First up: Michael Hudson’ ‘Playing the Pension Funds’. (By the by, if you can identify the painter of the piece behind him, I’d love to know.) This isn’t as long as it looks…okay, maybe it is…



If you’d prefer to read the transcript, it’s here. The spoiler: the explanation of the calumny created originally is a bit long, but here’s the upshot for the impatient ones among us:

‘So they’re going to privatize all of the pension funds. And by making your own choice, what this really means is the individual employees are going to have to turn over their funds to the same Wall Street companies–Goldman Sachs and Northern Trust–that have managed the–mismanaged the corporate pension funds and the union pension funds. And so the whole idea is that all of a sudden, now that employment is not growing, now that wages are not growing, instead of making profits by underpaying labor, Wall Street’s going to make profits just by siphoning off all of the savings that have been put aside in advance to pay the pensions. The argument will be, I’m sorry, folks, there’s not enough to pay the pensions, or the Wall Street calculators who made these forecasts made a terrible mistake. Unfortunately for you, under the law that Congress has just rewritten, not only do they get paid before you, but we’ve just canceled the government’s responsibility to insure you. We’ve taken away your insurance. That’s going to be the fight that we’re seeing.’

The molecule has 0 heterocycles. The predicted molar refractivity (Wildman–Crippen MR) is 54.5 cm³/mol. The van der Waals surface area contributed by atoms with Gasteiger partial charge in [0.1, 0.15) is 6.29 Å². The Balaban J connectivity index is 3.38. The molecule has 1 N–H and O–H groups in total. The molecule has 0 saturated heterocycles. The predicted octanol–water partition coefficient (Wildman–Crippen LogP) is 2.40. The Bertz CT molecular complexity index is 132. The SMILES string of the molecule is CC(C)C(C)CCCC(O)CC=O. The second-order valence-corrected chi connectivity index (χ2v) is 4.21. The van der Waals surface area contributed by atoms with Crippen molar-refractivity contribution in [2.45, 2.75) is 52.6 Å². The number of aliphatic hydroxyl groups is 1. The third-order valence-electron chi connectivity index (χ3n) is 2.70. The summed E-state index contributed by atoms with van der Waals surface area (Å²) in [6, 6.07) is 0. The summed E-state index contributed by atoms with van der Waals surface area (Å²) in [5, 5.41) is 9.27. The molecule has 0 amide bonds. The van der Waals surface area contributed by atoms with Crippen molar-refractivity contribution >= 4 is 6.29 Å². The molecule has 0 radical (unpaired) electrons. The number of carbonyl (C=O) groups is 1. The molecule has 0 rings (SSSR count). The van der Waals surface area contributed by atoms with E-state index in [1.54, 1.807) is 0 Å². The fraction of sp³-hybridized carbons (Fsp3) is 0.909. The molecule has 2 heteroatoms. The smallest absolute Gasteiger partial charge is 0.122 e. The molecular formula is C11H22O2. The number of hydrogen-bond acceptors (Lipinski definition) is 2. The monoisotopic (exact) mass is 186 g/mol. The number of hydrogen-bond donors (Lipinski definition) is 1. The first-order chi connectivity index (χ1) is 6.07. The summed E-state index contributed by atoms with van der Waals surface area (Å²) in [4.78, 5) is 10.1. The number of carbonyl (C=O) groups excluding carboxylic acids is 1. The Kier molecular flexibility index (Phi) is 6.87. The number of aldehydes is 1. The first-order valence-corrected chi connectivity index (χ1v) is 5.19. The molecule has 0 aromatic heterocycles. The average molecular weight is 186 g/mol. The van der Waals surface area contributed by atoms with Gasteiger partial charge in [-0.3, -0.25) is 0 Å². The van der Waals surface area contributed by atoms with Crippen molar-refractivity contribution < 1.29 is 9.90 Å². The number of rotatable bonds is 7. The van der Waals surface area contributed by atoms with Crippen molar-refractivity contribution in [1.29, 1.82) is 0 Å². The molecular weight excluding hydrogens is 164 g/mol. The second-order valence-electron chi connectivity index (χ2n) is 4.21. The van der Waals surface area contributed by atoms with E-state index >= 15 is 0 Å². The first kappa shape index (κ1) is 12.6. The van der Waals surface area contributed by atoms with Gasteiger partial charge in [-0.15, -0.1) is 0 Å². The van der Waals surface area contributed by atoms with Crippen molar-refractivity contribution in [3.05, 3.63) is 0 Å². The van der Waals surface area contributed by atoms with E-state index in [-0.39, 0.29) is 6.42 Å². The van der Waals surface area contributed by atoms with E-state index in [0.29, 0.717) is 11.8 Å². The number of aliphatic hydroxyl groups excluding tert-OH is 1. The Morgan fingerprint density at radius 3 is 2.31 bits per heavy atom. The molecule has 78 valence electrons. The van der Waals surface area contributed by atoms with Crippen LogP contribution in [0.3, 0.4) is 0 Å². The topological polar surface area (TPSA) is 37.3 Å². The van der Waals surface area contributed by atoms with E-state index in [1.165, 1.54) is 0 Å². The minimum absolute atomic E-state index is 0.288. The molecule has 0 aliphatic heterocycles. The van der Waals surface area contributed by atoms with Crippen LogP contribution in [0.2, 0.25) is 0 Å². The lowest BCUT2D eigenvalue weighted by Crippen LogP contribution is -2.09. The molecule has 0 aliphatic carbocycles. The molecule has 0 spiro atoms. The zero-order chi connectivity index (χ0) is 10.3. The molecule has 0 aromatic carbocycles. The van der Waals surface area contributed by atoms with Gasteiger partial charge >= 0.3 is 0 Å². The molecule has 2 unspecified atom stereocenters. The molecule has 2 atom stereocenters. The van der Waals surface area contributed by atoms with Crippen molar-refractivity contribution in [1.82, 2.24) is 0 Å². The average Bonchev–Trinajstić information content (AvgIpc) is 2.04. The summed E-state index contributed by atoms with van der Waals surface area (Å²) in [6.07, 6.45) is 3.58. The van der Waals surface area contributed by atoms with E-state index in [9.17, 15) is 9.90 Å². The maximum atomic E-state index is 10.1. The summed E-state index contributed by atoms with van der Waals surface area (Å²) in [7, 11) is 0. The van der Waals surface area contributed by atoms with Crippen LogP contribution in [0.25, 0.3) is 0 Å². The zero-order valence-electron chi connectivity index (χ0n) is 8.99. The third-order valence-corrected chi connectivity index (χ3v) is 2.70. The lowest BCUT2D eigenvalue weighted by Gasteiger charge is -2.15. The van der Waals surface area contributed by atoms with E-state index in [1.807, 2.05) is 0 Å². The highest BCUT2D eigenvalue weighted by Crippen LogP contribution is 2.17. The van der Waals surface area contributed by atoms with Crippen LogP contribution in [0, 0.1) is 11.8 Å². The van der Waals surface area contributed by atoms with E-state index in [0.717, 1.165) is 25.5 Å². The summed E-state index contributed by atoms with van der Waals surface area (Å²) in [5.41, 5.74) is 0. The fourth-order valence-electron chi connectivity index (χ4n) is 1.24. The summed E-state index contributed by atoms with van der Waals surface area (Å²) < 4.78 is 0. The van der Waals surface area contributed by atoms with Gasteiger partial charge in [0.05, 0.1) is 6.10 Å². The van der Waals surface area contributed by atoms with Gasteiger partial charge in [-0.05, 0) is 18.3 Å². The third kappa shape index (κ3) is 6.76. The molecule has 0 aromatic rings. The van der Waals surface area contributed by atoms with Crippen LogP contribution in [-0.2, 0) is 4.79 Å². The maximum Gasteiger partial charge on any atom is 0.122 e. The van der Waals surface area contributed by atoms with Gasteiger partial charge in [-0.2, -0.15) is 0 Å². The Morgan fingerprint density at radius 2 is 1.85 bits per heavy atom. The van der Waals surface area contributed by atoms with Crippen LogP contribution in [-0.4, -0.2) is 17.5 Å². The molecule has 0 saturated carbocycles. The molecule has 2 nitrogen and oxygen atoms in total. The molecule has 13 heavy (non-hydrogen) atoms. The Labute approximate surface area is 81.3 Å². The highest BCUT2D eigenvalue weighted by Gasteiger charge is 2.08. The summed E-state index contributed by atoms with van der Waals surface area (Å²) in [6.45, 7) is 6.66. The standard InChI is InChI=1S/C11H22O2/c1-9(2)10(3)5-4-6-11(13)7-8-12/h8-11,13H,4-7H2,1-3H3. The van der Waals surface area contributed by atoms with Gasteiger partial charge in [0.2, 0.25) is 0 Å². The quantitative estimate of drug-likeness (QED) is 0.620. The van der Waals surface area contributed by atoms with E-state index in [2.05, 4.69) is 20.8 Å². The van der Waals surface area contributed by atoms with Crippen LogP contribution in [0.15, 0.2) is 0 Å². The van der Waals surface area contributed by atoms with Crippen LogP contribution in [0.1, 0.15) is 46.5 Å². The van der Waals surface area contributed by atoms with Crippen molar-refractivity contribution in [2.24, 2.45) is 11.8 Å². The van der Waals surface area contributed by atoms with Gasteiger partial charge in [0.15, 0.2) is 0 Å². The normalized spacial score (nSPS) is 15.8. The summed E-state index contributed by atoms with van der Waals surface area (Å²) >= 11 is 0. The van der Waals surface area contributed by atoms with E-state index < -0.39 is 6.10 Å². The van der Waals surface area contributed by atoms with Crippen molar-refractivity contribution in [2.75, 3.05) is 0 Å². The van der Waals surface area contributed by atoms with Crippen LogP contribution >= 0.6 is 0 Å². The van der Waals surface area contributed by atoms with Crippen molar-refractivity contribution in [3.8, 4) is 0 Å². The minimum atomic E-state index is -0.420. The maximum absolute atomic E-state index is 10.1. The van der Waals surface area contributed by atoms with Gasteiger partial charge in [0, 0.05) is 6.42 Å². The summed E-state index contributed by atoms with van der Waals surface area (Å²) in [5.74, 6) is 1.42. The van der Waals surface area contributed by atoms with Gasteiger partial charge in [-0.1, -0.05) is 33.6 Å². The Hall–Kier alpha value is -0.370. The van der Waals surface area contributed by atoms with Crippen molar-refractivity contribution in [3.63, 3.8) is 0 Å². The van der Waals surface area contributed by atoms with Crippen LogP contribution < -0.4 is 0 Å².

Lambert Strether of Correntewire cross-posting at Naked Capitalism brings news and views on who could be adversely affected by the Kline-Miller amendment. The bottom line:


(by Anthony Freda)

‘What could go wrong? The bottom line here is that the legalities and the contractual relations and whatever moral commitments were made don’t really matter. What does matter is that whenever there’s a big pot of money lying around that theoreticallly should go to working people — say, retirement funds, but it could be anything — Congress can retrade whatever deal put the money into the pot, and years after the fact, too. Oh, and workers lose the right to challenge the cuts in court. Nice!’

He also rightly asks why neither Elizabeth Warren nor any other democrats railed against the amendment as they did against the push-out on derivatives section 317. (more about that soon)

Oxdown Diaries

Oxdown Diaries